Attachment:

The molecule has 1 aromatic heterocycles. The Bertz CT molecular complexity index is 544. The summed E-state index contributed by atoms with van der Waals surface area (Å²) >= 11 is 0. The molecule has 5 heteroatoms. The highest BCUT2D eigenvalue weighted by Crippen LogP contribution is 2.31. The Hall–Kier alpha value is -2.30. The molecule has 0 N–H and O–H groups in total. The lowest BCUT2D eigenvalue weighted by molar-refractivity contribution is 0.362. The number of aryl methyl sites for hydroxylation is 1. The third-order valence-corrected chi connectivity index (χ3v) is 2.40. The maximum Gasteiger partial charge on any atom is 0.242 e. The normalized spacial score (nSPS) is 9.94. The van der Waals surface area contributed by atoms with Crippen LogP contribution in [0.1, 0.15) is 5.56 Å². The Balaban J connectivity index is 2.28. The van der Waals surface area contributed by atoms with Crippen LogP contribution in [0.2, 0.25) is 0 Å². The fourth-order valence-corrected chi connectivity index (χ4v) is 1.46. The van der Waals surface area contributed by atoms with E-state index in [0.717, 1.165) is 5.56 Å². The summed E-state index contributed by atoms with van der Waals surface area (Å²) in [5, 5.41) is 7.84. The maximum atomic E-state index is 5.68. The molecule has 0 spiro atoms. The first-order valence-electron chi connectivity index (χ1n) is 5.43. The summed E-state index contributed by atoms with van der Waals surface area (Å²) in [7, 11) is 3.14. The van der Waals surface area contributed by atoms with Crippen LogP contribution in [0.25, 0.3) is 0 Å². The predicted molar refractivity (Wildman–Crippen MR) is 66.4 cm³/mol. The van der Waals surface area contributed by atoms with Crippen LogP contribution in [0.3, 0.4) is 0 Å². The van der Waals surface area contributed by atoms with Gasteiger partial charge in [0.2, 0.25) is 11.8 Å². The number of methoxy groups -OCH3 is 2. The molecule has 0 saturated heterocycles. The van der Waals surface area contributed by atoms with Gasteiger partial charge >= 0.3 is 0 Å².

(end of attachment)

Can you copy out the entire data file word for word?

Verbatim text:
The molecule has 1 aromatic heterocycles. The Bertz CT molecular complexity index is 544. The summed E-state index contributed by atoms with van der Waals surface area (Å²) >= 11 is 0. The molecule has 5 heteroatoms. The highest BCUT2D eigenvalue weighted by Crippen LogP contribution is 2.31. The Hall–Kier alpha value is -2.30. The molecule has 0 N–H and O–H groups in total. The lowest BCUT2D eigenvalue weighted by molar-refractivity contribution is 0.362. The number of aryl methyl sites for hydroxylation is 1. The third-order valence-corrected chi connectivity index (χ3v) is 2.40. The maximum Gasteiger partial charge on any atom is 0.242 e. The normalized spacial score (nSPS) is 9.94. The van der Waals surface area contributed by atoms with Crippen LogP contribution in [0.1, 0.15) is 5.56 Å². The Balaban J connectivity index is 2.28. The van der Waals surface area contributed by atoms with Crippen LogP contribution in [0.2, 0.25) is 0 Å². The fourth-order valence-corrected chi connectivity index (χ4v) is 1.46. The van der Waals surface area contributed by atoms with E-state index in [0.717, 1.165) is 5.56 Å². The summed E-state index contributed by atoms with van der Waals surface area (Å²) in [5, 5.41) is 7.84. The maximum atomic E-state index is 5.68. The molecule has 0 spiro atoms. The first-order valence-electron chi connectivity index (χ1n) is 5.43. The summed E-state index contributed by atoms with van der Waals surface area (Å²) in [7, 11) is 3.14. The van der Waals surface area contributed by atoms with Crippen LogP contribution in [0.25, 0.3) is 0 Å². The predicted molar refractivity (Wildman–Crippen MR) is 66.4 cm³/mol. The van der Waals surface area contributed by atoms with Crippen LogP contribution in [0.3, 0.4) is 0 Å². The van der Waals surface area contributed by atoms with Gasteiger partial charge in [0.2, 0.25) is 11.8 Å². The number of methoxy groups -OCH3 is 2. The molecule has 0 saturated heterocycles. The van der Waals surface area contributed by atoms with Gasteiger partial charge >= 0.3 is 0 Å².